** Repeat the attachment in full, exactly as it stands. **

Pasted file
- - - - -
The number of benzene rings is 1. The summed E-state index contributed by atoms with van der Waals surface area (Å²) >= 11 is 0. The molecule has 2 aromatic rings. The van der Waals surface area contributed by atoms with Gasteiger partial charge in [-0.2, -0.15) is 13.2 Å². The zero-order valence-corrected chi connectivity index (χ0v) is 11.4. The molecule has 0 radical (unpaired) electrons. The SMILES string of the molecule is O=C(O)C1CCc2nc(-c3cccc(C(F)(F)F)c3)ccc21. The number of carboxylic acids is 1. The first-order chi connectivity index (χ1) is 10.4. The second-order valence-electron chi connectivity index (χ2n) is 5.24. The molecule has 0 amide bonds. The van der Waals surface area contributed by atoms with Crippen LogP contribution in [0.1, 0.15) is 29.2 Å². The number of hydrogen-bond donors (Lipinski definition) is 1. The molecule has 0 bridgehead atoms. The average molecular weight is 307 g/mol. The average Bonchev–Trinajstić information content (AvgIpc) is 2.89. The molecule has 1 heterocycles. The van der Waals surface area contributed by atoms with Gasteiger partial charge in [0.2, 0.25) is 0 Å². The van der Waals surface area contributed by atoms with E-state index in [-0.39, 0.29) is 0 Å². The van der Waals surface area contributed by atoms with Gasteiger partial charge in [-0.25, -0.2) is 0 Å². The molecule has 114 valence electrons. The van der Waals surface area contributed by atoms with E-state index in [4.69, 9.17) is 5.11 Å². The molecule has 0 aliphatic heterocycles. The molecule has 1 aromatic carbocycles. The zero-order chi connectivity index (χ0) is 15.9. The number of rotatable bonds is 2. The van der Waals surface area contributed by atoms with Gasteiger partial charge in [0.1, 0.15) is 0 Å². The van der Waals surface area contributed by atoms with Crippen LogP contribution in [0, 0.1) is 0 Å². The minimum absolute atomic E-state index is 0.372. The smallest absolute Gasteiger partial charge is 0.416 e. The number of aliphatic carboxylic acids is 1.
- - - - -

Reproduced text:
The number of benzene rings is 1. The summed E-state index contributed by atoms with van der Waals surface area (Å²) >= 11 is 0. The molecule has 2 aromatic rings. The van der Waals surface area contributed by atoms with Gasteiger partial charge in [-0.2, -0.15) is 13.2 Å². The zero-order valence-corrected chi connectivity index (χ0v) is 11.4. The molecule has 0 radical (unpaired) electrons. The SMILES string of the molecule is O=C(O)C1CCc2nc(-c3cccc(C(F)(F)F)c3)ccc21. The number of carboxylic acids is 1. The first-order chi connectivity index (χ1) is 10.4. The second-order valence-electron chi connectivity index (χ2n) is 5.24. The molecule has 0 amide bonds. The van der Waals surface area contributed by atoms with Crippen LogP contribution in [0.1, 0.15) is 29.2 Å². The number of hydrogen-bond donors (Lipinski definition) is 1. The molecule has 0 bridgehead atoms. The average molecular weight is 307 g/mol. The average Bonchev–Trinajstić information content (AvgIpc) is 2.89. The molecule has 1 heterocycles. The van der Waals surface area contributed by atoms with Gasteiger partial charge in [0.2, 0.25) is 0 Å². The van der Waals surface area contributed by atoms with E-state index in [-0.39, 0.29) is 0 Å². The van der Waals surface area contributed by atoms with Gasteiger partial charge in [-0.25, -0.2) is 0 Å². The molecule has 114 valence electrons. The van der Waals surface area contributed by atoms with E-state index in [4.69, 9.17) is 5.11 Å². The molecule has 0 aliphatic heterocycles. The molecule has 1 aromatic carbocycles. The zero-order chi connectivity index (χ0) is 15.9. The number of rotatable bonds is 2. The van der Waals surface area contributed by atoms with Gasteiger partial charge in [0.1, 0.15) is 0 Å². The van der Waals surface area contributed by atoms with Crippen LogP contribution in [0, 0.1) is 0 Å². The minimum absolute atomic E-state index is 0.372. The smallest absolute Gasteiger partial charge is 0.416 e. The number of aliphatic carboxylic acids is 1.